3:10 to Yuma: Evans and Wade end up facing down Prince and the gang together, with Wade eventually choosing to save Evans’ life over escaping.  They jump onto the train together as it pulls out of the station, and Evans shoots Prince, who was running after the train/shooting at them.  As the train passes a waiting Alice and she spots her husband, rain begins to fall and the theme song plays.  It’s rather awesome and emotional and such a relief after the hour or so of nail-biting tension.  Plus, Glenn Ford’s dimples are adorable.

-Overall-

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Sooooo…which film is my favorite?  I don’t know.  I think that High Noon is the better film, that it works together as more of a cohesive whole and all that, but it’s not my favorite of the two.  And I don’t know if 3:10 is my favorite either.  They’re not just excellent westerns, they’re excellent movies in general.  I think High Noon’s story is stronger, but I like the characters in 3:10 to Yuma better.  It’s a toss-up, it really is.

But fine.  If you twisted my arm…

High Noon.  But only by the tiniest fraction.

Have you seen one or both of these films?  Which is your favorite?

Eva

mini movie reviews {#1}

And when I say mini, I mean mini.

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Captain Horatio Hornblower (1951) – Mehhhhhhh.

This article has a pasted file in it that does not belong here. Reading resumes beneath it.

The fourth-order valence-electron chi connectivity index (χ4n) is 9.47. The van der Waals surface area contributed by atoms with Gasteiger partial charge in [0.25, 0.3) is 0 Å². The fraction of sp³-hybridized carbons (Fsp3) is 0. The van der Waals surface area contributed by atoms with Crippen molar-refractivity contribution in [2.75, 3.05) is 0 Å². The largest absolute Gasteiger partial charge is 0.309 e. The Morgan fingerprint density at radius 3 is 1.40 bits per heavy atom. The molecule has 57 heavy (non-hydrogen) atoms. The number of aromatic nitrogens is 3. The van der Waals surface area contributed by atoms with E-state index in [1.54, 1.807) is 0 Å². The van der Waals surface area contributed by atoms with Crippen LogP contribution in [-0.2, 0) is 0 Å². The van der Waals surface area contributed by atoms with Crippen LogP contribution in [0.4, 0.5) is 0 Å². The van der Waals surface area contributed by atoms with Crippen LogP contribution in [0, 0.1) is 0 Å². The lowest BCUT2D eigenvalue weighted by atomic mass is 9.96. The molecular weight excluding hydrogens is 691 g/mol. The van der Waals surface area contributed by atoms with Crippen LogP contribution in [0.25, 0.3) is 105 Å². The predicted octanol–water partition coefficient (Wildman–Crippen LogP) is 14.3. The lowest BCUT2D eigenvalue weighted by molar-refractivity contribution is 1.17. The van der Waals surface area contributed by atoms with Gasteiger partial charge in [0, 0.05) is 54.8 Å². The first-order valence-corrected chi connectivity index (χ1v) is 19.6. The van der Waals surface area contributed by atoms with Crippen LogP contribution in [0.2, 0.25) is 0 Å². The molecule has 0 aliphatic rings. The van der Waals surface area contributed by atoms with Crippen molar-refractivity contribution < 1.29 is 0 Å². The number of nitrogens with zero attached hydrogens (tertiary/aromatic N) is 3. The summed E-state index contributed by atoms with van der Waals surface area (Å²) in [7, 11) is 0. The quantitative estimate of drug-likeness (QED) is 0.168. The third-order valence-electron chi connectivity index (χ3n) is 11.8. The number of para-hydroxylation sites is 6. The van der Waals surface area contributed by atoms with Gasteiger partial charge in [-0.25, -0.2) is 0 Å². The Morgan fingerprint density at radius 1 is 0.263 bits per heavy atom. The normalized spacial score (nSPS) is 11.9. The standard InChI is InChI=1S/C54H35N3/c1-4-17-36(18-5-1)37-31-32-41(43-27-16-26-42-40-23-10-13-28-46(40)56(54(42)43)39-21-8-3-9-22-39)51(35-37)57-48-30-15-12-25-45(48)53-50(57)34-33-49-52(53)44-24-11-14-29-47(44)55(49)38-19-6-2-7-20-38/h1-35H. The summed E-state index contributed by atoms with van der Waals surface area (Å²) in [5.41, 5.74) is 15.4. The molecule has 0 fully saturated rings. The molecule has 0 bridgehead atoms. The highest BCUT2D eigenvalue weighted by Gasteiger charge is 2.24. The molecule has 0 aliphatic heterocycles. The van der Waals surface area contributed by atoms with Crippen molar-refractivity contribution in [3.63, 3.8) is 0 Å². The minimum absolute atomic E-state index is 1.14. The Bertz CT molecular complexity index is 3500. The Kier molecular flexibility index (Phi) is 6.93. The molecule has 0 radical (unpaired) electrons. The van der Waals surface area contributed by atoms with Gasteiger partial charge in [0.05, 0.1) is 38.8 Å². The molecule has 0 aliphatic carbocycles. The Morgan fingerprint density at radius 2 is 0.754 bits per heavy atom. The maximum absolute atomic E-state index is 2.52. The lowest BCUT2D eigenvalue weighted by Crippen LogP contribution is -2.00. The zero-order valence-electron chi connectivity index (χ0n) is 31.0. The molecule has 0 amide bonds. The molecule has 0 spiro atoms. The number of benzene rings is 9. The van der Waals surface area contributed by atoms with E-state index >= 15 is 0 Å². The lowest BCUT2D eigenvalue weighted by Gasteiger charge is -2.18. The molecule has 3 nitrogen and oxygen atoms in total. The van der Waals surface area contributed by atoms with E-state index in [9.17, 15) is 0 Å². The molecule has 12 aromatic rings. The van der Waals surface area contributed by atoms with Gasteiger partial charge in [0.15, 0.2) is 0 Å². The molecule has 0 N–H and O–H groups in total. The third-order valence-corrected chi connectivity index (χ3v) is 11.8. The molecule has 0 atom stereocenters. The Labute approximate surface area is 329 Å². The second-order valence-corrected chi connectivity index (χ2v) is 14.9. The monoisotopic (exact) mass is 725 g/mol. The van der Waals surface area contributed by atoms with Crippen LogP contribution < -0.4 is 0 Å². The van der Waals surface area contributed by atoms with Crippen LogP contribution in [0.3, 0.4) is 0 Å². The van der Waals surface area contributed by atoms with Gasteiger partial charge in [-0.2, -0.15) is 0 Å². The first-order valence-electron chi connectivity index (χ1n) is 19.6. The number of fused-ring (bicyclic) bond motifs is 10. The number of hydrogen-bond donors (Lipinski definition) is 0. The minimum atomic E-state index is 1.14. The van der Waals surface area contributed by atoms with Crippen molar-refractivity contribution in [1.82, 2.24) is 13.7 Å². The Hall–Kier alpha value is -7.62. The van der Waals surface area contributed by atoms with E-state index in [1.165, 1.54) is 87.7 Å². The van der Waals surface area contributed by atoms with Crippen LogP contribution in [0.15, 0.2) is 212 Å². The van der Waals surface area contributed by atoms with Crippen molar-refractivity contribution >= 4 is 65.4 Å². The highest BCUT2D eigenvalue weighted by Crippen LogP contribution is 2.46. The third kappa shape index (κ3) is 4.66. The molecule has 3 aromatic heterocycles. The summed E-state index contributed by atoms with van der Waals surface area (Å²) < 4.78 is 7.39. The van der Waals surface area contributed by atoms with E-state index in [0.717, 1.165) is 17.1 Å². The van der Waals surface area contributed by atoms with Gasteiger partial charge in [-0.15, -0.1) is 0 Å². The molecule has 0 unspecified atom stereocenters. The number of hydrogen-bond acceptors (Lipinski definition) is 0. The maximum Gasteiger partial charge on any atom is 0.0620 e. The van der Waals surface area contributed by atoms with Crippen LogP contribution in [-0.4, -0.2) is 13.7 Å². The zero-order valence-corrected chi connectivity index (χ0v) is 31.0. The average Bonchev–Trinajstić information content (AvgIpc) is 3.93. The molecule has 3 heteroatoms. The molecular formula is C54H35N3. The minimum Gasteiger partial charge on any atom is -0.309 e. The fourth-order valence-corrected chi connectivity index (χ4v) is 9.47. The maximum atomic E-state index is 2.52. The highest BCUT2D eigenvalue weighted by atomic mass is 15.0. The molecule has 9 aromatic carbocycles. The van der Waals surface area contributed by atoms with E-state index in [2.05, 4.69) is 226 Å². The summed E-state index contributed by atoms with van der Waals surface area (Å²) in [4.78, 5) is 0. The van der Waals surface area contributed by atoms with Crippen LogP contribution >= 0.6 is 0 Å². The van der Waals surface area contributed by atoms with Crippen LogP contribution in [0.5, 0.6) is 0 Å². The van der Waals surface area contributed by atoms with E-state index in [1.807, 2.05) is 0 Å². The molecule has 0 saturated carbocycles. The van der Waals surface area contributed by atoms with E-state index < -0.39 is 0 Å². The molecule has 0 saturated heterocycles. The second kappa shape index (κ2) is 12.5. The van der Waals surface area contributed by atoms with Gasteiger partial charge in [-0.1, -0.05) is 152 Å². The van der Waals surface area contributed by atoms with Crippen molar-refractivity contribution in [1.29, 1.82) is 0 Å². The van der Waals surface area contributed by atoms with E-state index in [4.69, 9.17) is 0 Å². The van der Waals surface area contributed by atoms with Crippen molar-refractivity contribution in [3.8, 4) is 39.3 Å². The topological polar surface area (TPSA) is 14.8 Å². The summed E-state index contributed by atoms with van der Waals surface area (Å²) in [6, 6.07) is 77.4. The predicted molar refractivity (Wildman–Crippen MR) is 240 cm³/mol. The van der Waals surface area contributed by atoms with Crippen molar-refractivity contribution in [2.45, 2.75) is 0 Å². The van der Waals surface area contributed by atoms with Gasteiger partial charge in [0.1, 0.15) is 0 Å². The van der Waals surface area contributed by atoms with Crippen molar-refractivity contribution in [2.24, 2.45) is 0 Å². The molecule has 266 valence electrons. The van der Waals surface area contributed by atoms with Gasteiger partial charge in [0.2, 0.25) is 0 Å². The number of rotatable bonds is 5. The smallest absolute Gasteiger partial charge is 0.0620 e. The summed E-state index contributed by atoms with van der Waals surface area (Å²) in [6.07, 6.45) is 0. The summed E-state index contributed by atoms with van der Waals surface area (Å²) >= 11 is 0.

To Kill a Mockingbird (1962) – The book transitioned onto the screen so brilliantly, it’s incredible (so is the casting).

Mary Badham and Gregory Peck on the set of To Kill a Mockingbird (1962). The two kept in touch after filming, and she continued to call him Atticus until the day he died. | Awwww...:

It’s a Wonderful Life (1946) – SUCH a classic; Jimmy Stewart is perfect and so are all the kid actors.

Lifeboat (1944) – The Lady Vanishes has some serious competition for the title of ‘favorite Hitchcock movie ever’.

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Arizona (1940) – Jean Arthur still annoys me, but the story is actually pretty interesting.

Laura (1944)  – Elegant, glamorous, sophisticated, mysterious…am I describing the titular character or the film itself?

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The Violent Men (1955) – #obsessedwithGlennFord

3:10 to Yuma (1957) – #obsessedwithBenWade

Blackboard Jungle (1955) – #obsessedwithRichardDadierandSidneyPoitier

The Postman Always Rings Twice (1946) – I’ve seen this three times.  Great noir.

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The Birds (1963) – Rod Taylor actually grew on me this time around and I enjoy the small town setting.

Frankenstein (1931) – Boris Karloff was a lovely person, and I mean that un-sarcastically.

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What movies have you seen lately?

Eva